The National Drug Strategy employed by the Australian government is aimed at minimizing the harm caused by these drugs to its citizens since its inceptions in 1985. This essentially means that the target of the policies and laws set in place by this body is to reduce the damage cause by drug use rather than reduce the use of the drugs overall. This approach had for a long time received wide spread support. However, this all changed in 1997 with the Howards Government. The Howard Government launched the national Illicit Drug Strategy (Touch on Drugs) which aimed to prohibit the importation, distribution, sale and use of drugs by applying law enforcement.
Evolution of Australia's Drug Laws
Phase 1 (1788 to early 1900s)
This phase was between 1788 up until the major part of the late 1800s, stretching slightly into the early 1900s. This period was characterised by very few laws that inhibited or controlled the production, use or supply of drugs, this was mainly attributed to drug use being a simple matter of personal choice, thus little need for any stringent laws. Furthermore, the laws that existed aimed to minimize risks that were linked to the then known poisons.
Phase 2 (late 1800s to 1912)
This phase was characterized by laws that mainly targeted opium. These laws were meant to forbid the supply of smoke-grade opium and the very smoking of opium. The laws banned the importation and possession of opium for smoking without a valid reason. This was hugely assisted by the commonwealth.
Phase 3 (1912 to 1960s)
This stage was characterized by the development and institution of international conventions that prohibited drugs. During this period, there were 9 multilateral drug control agreements that were negotiated. The United Kingdom and the United States both played important roles in these treaties.
Phase 4 (1960s to present)
This phase is the aim of our study. This phase was characterised by changing dynamics that played a huge role in the development of the drug laws in the Australia. Three main notable facets changed the dynamics of drug laws in Australia at this time. Namely;
- The prevalence of illicit drug use in the country soared considerably.
- The demography of drug users changed to include the major portion of the young population.
- The international drug regime was amalgamated and extended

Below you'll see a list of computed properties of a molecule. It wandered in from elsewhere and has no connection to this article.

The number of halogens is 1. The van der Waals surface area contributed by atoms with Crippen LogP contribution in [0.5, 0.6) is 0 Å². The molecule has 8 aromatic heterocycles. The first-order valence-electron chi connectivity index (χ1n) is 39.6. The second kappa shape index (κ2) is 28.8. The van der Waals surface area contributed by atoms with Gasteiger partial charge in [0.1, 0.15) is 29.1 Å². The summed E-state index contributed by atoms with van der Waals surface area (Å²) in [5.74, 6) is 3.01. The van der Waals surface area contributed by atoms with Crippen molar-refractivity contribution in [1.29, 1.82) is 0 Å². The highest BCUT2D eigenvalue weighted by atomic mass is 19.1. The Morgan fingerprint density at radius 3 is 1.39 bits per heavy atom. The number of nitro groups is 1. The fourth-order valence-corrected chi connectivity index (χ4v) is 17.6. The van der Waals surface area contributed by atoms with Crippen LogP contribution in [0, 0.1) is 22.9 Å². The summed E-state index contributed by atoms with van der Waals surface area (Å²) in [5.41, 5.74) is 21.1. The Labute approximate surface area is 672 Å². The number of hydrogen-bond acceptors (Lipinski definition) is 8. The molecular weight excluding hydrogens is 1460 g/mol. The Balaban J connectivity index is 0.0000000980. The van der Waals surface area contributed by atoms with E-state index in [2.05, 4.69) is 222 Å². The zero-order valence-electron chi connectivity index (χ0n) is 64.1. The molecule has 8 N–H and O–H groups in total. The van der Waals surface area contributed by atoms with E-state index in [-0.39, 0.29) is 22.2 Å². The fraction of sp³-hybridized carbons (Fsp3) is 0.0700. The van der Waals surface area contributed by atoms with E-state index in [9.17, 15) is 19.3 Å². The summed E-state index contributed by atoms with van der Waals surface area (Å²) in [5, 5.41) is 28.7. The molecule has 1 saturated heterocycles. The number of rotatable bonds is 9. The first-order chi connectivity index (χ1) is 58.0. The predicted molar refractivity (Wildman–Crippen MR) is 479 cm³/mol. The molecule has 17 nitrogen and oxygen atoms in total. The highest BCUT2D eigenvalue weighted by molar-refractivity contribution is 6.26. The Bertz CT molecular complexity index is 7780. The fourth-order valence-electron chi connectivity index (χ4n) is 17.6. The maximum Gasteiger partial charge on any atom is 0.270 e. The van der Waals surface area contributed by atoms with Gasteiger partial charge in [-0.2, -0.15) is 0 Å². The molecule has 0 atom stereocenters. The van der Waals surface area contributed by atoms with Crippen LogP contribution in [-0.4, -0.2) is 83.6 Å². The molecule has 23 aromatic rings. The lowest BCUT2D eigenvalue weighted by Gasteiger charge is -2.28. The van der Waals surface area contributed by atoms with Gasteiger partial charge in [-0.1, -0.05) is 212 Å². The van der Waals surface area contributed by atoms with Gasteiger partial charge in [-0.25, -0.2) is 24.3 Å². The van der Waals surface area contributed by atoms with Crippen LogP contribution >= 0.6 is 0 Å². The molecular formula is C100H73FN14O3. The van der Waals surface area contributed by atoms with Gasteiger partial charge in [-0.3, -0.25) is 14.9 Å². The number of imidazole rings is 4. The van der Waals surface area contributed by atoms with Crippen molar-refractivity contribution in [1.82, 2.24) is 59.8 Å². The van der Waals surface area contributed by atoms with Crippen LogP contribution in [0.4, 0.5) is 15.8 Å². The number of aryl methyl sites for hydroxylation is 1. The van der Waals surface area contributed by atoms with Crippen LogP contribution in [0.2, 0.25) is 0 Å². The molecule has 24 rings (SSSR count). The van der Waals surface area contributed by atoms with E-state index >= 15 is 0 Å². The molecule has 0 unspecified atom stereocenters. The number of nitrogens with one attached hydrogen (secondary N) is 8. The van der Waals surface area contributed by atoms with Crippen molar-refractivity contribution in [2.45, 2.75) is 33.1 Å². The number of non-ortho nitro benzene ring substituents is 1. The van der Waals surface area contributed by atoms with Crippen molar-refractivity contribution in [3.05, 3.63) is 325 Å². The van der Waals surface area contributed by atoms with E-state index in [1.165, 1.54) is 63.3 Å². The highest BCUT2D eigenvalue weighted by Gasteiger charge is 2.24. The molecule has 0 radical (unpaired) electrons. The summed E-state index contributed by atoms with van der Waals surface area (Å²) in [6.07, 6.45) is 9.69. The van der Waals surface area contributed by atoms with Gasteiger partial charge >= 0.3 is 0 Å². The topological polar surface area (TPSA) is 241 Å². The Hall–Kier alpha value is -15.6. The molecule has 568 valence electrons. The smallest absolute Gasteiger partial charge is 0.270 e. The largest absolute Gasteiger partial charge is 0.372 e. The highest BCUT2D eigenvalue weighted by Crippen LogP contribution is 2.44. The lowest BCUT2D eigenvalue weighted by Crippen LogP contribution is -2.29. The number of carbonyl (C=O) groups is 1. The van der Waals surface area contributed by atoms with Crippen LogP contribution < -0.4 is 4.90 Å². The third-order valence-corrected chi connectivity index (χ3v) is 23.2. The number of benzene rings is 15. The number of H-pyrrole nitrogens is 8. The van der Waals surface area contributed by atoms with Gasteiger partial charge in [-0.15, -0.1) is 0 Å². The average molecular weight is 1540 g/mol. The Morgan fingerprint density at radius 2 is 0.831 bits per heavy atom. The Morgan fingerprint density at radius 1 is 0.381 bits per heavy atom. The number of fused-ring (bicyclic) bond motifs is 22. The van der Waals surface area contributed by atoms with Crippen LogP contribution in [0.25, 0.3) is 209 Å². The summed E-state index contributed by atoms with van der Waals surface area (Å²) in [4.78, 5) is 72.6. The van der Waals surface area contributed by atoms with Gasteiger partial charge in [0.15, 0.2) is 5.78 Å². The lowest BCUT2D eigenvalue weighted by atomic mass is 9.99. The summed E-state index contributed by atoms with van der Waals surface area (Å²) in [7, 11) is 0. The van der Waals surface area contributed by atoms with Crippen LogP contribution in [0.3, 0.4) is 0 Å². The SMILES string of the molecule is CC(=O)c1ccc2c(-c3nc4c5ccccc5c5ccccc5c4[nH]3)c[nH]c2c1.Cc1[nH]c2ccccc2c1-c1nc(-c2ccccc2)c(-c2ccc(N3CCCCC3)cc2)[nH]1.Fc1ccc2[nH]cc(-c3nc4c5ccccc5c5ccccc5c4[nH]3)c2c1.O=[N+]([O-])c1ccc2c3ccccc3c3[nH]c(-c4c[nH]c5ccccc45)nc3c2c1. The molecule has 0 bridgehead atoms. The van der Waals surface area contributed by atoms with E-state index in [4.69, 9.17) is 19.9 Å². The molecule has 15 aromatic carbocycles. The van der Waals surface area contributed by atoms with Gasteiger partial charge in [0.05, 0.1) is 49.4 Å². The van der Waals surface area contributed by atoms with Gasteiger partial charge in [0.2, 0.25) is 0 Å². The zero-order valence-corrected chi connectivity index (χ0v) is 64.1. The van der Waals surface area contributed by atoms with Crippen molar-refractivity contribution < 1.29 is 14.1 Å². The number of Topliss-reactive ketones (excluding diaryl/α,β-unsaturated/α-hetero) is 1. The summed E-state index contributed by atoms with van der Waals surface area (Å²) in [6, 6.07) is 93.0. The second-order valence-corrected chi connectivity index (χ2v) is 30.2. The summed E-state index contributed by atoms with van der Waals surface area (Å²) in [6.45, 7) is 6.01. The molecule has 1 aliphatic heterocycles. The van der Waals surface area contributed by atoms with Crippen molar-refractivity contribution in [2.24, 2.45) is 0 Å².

Between 1993 and 1997 the National Drug Strategy was formulated still focused on harm minimization. This policy had two main strategic goals that all pointed towards minimization of the health and psychological impact of the use of drugs. This basic concepts founded the policy:
- Harm mitigation
- social justice
- maintenance of controls over drug supply
- an inter-sectoral tactic
- international collaboration
This policy solicited positive reviews in handling the impacts caused by drug use. However, the rate of drug use and drug importation continued to soar. This is evident in the statistical data present in the section above. This is evident between 1995 and 1998. Drug seizures at the Australian border reached an all-time high. This represented a 29% increase from the previous three years. Notably, was the fact that heroin use doubled over this period of time. In 1999 alone, opiate overdose deaths stood at an astounding 1,116. This period saw Australia ranked the highest drug addictive country in the world.
In November 1997, the Howard Government launched the National Illicit Drug Strategy “Touch on Drugs”. This policy aimed to address a rising and evident security and public health problem. The main principle of this policy was to stem the trade of drug trafficking into Australia and make the country a much more difficult target for drug traffickers. This policy had three strategic points that it would implement to address these problems.
Three Points of the National Illicit Drug Strategy
1. Supply reduction; this aimed at stemming the trade of drug trafficking, this was owing to the fact that Australia had become the ideal destination for drug traffickers. The policy intentionally increase funding in order to increase the interception of drugs at the Australian border and all major custom entry points. The extra funds that were available in the policy were made available to:
- Increase Custom Service’s cargo capacity profiling system
- Increase the Federal Police’s operational investigative staff
- Enhance the capacity of the Australian Transaction Reports and Analysis centre. This was to enable the body screen suspicious financial transaction.
- Enhance the IT capabilities and communication of all law enforcement agencies involved in the detection and seizure of drug hauls.
- Enhance research into drug-crime within the country. This also involved the increase of funding for the witness protection program and the handling of informants. All this was to be done through the National Heroin Signature Programme that would also identify drug trafficking patterns at the border and all other custom entry points into the country.
2. Demand and harm reduction; this aimed at prevention through education of the youth, their families, the community, health professionals and teachers. This involved the instituting of a zero drug tolerance in schools. Further tactics included:
- Improvement of the community treatment services that were already existent and functional. This was achieved through the employment of a cost-sharing funding agreement.
- This would be enhanced by the development and creation of new state of the art community treatment facilities.
- The dissemination of information to parents, universities, schools, health care facilities, health professionals and the general community.
- Drug users would be diverted from prisons into treatment programmes. This was aimed at breaking the pattern of drug use that continued even in prison. Furthermore, this would reduce the tendency to recede into criminal behaviour.
3. Research; the policy also aimed to support research on innovative reduction measures of damage caused by drug use. This was aimed at developing strategies that focused on the abstinence mode of treatment as opposed to recovery or emergency treatment.
The implementation of this policy in 1998 saw the increase in the numbers of seizures at the Australian border. Notably, was the increase in heroin seizures at the border.